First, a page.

Rick Buckler spoke to BBC Somerset Sound's Jo Phillips ahead of the gig. To listen to the interview, click on this audio link:
If the drummer out of one of the biggest-ever British bands starts touring with a new band, playing songs exclusively by his old band, then three questions spring to mind. Does it count as a 'proper' band or a tribute band, is it worth seeing, and is it a bit odd?
Seeing as the drummer in question is Rick Buckler out of The Jam, the first band I was ever seriously into as a schoolboy, I headed over to The Cheese and Grain in Frome to try and find out.
The Jam's biggest hits
When I arrived, support act Pope were in mid-set. Singer Chris Pope used to be in The Chords, one of the lesser-known but higher-quality bands that came to prominence in the Jam-inspired Mod revival of 1979. He delivered a tightly-focused set to an appreciative audience who preferred to gather by the bar.
The Cheese and Grain is a pretty cavernous venue, and I'd like to see Pope again in a smaller club where he's got a better chance of getting the crowd involved.
The audience knew what they came for though. After a brief hiatus (while the DJ treated us to the likes of Sound of the Suburbs by The Members), they got it.
The Gift's singer, Russell Hastings, ushered everyone down the front, quite reasonably pointing out: "I don't wanna stand here on my own." The crowd duly obliged and the band ripped into David Watts, with Rick Buckler singing along word for word and pounding on the drum kit just like it was 1978.
The Gift went straight into one of The Jam's biggest hits, Going Underground, which had the desired effect of getting the audience dancing. From there, they thundered into Pretty Green, with the crowd happily joining in on the 'oi's'.
From there, it was an easy step to the Dexy's-esque stomp of Boy About Town and then the wistfulness of Thick as Thieves.
It was quite evident just how much of the crowd had learned, loved, and grown up with these lyrics, the absent voice of a 20-year-old Paul Weller still speaking to them over 25 years later.
Without pausing for breath, it was straight into two songs from All Mod Cons: To Be Someone (written about the fickleness of fame after The Jam returned from an abortive American tour and looked like splitting up) and Mr Clean.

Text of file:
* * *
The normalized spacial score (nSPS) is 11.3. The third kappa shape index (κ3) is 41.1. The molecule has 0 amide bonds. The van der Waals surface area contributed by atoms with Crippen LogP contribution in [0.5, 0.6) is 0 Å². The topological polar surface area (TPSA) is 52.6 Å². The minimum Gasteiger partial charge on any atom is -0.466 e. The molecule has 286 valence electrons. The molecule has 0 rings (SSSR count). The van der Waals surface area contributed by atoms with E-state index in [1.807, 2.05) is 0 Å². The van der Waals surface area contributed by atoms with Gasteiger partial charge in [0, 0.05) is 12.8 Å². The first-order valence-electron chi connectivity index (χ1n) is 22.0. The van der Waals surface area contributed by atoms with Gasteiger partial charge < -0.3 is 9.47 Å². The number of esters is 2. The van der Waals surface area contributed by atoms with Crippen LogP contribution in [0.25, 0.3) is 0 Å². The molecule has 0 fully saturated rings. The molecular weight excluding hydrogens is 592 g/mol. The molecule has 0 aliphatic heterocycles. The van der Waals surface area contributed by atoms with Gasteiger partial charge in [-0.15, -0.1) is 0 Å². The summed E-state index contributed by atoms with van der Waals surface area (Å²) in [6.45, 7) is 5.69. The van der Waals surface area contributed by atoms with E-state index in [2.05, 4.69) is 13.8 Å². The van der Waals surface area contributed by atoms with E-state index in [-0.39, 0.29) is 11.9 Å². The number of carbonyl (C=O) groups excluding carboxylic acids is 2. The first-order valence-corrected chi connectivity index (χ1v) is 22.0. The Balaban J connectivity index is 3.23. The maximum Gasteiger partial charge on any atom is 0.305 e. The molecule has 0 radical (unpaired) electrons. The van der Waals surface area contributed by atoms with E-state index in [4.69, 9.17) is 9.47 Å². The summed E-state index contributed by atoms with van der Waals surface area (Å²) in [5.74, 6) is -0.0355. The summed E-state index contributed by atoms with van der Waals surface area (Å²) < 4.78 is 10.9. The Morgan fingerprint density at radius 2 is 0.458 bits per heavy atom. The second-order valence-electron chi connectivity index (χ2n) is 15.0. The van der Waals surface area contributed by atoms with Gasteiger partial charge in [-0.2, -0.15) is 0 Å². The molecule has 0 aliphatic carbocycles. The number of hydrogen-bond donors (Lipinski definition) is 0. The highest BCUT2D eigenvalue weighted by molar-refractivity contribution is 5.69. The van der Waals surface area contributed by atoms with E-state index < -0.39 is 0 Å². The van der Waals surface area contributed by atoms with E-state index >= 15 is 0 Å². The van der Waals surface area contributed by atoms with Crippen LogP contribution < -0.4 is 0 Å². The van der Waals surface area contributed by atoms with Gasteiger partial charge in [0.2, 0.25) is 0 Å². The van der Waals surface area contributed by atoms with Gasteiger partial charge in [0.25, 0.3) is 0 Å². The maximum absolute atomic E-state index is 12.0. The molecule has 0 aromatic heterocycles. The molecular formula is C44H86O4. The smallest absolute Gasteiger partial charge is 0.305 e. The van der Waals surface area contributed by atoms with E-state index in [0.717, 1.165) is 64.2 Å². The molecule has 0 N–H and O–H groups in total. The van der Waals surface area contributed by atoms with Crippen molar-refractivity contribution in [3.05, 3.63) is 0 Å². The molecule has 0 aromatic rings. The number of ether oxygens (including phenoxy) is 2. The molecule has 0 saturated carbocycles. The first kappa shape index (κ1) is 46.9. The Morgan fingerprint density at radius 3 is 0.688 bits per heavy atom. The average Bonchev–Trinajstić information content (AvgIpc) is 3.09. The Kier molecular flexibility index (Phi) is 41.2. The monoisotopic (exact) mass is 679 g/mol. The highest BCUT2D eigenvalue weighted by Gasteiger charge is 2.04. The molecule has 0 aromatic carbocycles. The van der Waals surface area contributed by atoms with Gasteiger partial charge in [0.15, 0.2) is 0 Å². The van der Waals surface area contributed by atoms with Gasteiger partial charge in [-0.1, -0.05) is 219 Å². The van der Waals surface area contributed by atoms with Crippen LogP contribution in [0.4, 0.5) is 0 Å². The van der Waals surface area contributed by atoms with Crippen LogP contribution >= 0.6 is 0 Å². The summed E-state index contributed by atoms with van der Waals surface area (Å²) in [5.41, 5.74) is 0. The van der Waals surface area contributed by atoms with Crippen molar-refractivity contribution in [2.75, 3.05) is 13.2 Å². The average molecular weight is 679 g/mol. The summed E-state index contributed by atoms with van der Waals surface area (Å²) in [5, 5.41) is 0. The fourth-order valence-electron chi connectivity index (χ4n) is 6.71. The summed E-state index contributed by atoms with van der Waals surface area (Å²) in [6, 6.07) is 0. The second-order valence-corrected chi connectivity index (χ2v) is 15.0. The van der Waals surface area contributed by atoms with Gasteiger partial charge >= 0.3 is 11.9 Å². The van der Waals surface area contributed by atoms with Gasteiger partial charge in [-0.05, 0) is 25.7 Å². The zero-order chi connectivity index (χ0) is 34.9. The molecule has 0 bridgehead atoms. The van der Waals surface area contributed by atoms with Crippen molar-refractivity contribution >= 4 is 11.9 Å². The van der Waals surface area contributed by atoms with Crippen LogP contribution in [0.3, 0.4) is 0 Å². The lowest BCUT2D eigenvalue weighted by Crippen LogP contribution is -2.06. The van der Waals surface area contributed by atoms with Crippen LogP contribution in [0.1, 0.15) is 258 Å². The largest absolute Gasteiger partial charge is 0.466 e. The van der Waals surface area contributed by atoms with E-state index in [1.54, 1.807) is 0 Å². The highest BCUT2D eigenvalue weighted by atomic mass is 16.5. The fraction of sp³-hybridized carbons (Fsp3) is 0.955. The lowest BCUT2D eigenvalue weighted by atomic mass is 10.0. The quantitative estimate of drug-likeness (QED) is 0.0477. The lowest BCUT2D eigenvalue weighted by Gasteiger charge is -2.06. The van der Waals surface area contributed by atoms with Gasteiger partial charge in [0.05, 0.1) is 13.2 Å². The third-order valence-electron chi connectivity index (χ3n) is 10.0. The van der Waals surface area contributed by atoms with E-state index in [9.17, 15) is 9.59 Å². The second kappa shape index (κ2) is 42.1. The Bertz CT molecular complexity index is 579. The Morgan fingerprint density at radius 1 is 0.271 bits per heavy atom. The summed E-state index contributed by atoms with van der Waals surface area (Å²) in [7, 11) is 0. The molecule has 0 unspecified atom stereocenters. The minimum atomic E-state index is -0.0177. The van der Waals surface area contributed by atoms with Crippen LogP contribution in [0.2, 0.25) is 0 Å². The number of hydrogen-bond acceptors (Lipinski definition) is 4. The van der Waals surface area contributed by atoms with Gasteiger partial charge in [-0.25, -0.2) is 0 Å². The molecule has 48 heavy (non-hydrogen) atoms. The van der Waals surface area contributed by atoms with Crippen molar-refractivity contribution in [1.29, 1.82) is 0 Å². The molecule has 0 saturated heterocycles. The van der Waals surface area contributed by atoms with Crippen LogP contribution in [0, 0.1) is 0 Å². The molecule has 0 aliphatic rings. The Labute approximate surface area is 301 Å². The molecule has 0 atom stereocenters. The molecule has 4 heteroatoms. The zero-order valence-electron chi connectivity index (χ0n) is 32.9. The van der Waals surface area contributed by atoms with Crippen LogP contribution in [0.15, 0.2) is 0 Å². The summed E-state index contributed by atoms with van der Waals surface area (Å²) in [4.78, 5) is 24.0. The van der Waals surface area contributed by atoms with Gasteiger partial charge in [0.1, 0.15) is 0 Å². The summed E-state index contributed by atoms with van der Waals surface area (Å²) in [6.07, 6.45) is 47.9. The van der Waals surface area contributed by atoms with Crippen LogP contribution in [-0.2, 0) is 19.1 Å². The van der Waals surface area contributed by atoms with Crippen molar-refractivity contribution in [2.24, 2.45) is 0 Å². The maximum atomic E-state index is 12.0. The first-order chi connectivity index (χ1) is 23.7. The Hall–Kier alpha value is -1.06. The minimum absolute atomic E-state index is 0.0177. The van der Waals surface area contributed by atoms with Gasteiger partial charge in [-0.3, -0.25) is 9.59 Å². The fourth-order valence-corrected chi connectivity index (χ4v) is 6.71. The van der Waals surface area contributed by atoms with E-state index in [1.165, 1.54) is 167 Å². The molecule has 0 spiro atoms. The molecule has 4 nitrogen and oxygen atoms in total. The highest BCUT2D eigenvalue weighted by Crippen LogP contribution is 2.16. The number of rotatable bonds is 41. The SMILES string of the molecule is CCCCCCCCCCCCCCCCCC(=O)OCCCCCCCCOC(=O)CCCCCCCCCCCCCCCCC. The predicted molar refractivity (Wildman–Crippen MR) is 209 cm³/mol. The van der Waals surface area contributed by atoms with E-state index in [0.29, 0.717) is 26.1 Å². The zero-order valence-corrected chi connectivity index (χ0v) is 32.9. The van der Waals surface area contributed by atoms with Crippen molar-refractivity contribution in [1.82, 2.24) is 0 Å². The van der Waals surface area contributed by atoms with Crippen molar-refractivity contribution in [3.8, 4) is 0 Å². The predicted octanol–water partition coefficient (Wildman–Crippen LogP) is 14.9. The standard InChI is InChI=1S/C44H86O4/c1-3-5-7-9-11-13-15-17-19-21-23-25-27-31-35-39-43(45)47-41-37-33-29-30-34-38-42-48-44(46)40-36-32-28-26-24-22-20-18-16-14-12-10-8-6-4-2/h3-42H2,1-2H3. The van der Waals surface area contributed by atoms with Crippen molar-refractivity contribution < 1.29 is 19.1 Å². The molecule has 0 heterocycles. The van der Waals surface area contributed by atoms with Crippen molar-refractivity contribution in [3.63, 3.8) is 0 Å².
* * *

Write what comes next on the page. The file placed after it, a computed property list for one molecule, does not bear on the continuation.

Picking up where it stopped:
Although many of the crowd were quite clearly original Jam fans (now in their late 30s or 40s), it was noticeable that The Gift have attracted a fair range of ages.
A couple of lads leaning on the barriers at the front next to me must have still been in high school, and behind me was a proud 40-something Dad who had brought his son along to show him a little bit of musical history.
Cranking out the power chords
Start! got the biggest cheer of the night. Dave Moore supplied that instantly familiar bassline (originally pinched from Taxman by The Beatles) and then Russell Hastings said: "This means more to me now that it did all those years ago," as Moore's bass led us into When You're Young.
I found myself glancing at those teenage lads, before a balding bloke in his 50s grabbed me affably by the shoulders and joined me in singing along at the top of our voices.
Weller's anti-Empire song Little Boy Soldiers - still oddly resonant in this era of British troops being sent into Iraq to protect oil interests - followed in quick succession, before Hastings reaches for an acoustic guitar.
This could only have meant one thing: That's Entertainment. It's traditionally an acoustic song and seeing as Rick Buckler on drums was the main attraction of the night, it was a bit funny seeing him sitting at the back doing almost nothing. That was until halfway through the song, when he picked up his sticks to add a full rhythm-track - then it actually made sense!
Then Russell Hastings picked up his black Rickenbacker again and it was back to cranking out the power chords for Set This House Ablaze, In the Crowd and Happy Together - a personal favourite which I hadn't heard for ages.
Rick Buckler aka Superman
Tonight's gig worked because The Jam were a three-piece band. The rhythm section of Buckler on drums and Bruce Foxton (now a member of Stiff Little Fingers) on bass were central to the band's sound, and it really was great to hear Rick playing the drums on all these songs for the first time in my life.
This is the Modern World was followed by Life From a Window and Bruce Foxton's finest hour, the suburban Kinks-esque tale of Smithers-Jones. And then, after Running on the Spot and Away from the Numbers (the B-side to debut single In the City), it was back to the hits.
The crowd shoved each other around amiably to the frenetic chug of A-Bomb in Wardour Street. You've got to hand it to Rick Buckler - he must be pushing 50 now, he'd been pounding away at his drum kit for over an hour like a man 30 years his junior, and he'd still got a smile on his face.
Maybe there's a hidden meaning to the Superman T-shirt that he'd added to his usual uniform of Levi Sta-Prest and basketball boots?
The main set was closed with two stormers: Strange Town and Funeral Pyre, which was the soundtrack to your correspondent walking up the path to school to collect his GCSE results almost half a lifetime ago.
An encore was then demanded and duly delivered. The Gift ambled back on and launched into the gentle psychedelia of The Butterfly Collector.
Maybe it was a nod to everyone's advancing years to allow us a little pause for breath, before they thundered into Eton Rifles and the place went mental again. They finished up with Down in the Tube Station at Midnight - a great conclusion to the evening and it was only 11.40pm.
So are The Gift just a tribute band? To be honest, I'm still not sure - but they're definitely worth an evening out!